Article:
But let's go in chronological – not in caliber – order: the .455 Webley cartridge was developed in England in 1891 for the Webley Mk I revolver and remained in service with the British Army until the end of World War 2, where it was paired with .38/200 caliber revolvers. Manufactured by several manufacturers over the years, the standard .455 Webley cartridge perfectly represented the "slow and heavy" ballistic theory. It propelled in fact a massive 265-grain unjacketed lead bullet at a placid velocity of 180/210 meters per second, with an energy of about 290/390 joules. Over the years, the cartridge was developed in several variants, among which a 218-grain "Manstopper" version featuring a hollowbased bullet, prohibited by the Hague Convention of 1899. For military use, therefore, a version with a 265-grain jacketed bullet was also designed. Production started in 1939 and it was used for the entire duration of World War 2.
The replica of this cartridge is extremely faithful to the original and features a 265-grain unjacketed lead bullet on a Starline case. Muzzle velocity is 660 fps (183 m/s) with an energy of 288 joules.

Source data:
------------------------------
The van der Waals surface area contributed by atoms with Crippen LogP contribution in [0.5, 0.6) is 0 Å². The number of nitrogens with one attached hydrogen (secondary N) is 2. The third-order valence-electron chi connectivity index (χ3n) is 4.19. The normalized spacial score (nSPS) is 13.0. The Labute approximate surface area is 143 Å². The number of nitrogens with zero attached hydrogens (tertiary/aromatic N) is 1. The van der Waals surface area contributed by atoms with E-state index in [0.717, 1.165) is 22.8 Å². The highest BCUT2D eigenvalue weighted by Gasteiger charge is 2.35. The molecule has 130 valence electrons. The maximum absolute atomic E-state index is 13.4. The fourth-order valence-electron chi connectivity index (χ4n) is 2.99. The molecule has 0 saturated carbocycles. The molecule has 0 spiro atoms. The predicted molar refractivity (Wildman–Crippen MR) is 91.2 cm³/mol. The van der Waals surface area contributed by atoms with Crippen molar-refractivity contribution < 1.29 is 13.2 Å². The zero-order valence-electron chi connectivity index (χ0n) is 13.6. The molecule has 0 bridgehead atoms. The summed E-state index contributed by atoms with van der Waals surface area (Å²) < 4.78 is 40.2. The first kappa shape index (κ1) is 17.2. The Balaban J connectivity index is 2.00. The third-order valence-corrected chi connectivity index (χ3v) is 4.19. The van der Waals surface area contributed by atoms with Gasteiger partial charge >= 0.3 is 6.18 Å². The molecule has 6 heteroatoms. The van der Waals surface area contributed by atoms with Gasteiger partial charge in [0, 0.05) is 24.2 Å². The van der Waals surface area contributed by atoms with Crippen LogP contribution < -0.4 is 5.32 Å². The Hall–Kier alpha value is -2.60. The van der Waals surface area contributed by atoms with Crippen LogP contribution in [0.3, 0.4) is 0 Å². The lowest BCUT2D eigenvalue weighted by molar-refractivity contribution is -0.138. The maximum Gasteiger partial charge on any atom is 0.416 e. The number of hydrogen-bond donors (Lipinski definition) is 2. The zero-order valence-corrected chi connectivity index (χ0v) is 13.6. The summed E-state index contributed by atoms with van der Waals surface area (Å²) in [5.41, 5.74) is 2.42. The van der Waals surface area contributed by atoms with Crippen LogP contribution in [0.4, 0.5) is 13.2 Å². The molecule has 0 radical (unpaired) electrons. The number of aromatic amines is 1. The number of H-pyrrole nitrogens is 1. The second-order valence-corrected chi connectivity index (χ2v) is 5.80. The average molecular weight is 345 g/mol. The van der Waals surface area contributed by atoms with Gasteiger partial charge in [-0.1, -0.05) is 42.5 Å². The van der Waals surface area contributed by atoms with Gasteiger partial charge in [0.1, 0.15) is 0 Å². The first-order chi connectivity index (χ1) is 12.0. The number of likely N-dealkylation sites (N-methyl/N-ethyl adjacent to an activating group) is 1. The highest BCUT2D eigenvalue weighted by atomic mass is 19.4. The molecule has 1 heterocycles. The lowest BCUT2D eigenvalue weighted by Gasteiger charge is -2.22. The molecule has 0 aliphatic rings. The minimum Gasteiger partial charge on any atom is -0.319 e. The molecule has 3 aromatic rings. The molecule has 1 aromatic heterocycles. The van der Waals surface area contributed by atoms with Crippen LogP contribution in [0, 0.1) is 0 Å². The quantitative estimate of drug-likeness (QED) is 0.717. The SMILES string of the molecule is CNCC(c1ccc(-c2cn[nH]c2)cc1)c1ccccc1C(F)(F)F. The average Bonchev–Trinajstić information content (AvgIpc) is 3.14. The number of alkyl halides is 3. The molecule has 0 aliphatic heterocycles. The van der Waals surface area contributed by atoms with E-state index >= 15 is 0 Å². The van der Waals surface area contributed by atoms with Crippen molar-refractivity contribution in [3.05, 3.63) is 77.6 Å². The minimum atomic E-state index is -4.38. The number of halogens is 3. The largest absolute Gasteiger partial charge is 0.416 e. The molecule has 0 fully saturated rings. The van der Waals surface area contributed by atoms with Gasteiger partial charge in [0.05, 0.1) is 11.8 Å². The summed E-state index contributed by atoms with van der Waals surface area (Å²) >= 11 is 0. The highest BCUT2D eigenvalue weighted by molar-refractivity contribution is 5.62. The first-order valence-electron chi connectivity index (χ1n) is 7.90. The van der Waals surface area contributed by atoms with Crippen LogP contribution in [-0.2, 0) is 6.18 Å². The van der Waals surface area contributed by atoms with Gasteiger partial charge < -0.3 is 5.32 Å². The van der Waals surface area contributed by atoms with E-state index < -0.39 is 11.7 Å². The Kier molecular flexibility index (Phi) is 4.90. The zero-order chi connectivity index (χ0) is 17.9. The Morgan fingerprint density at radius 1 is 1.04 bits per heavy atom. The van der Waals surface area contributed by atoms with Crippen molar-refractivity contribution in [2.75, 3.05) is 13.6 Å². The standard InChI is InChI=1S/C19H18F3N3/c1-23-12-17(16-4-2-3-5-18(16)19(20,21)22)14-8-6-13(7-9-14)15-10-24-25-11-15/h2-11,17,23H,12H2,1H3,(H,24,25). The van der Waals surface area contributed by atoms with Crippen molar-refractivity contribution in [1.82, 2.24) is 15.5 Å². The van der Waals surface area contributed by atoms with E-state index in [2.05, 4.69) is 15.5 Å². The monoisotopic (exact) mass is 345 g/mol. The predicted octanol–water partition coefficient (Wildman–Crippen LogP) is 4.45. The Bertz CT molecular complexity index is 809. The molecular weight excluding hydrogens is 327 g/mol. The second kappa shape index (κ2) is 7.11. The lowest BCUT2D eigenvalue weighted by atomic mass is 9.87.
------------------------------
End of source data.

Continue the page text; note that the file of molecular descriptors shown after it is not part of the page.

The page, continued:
The .38/200 cartridge was developed just after the World War 1, when the British General Staff, usually very cautious in adopting novelties, surrendered to the evidence that large and heavy revolvers like the Webley Mk I, although effective in short range fighting, were now obsolete. It was therefore decided to adopt lighter and handier revolvers and a more compact cartridge. The .38 Smith & Wesson, a caliber already on the market for over 40 years and well tested, was chosen. The original cartridge mounted a relatively heavy, 200-grain unjacketed lead bullet, which was used in Webley Mk IV and Enfield No. 2 revolvers. The Steinel load is very faithful to the original too: the Starline cartridge case holds the 200-grain lead bullet with a light crimp, which in 3 ¼” barrels exits at a muzzle velocity of 590 fps (198 m/s), developing an energy of 255 joules.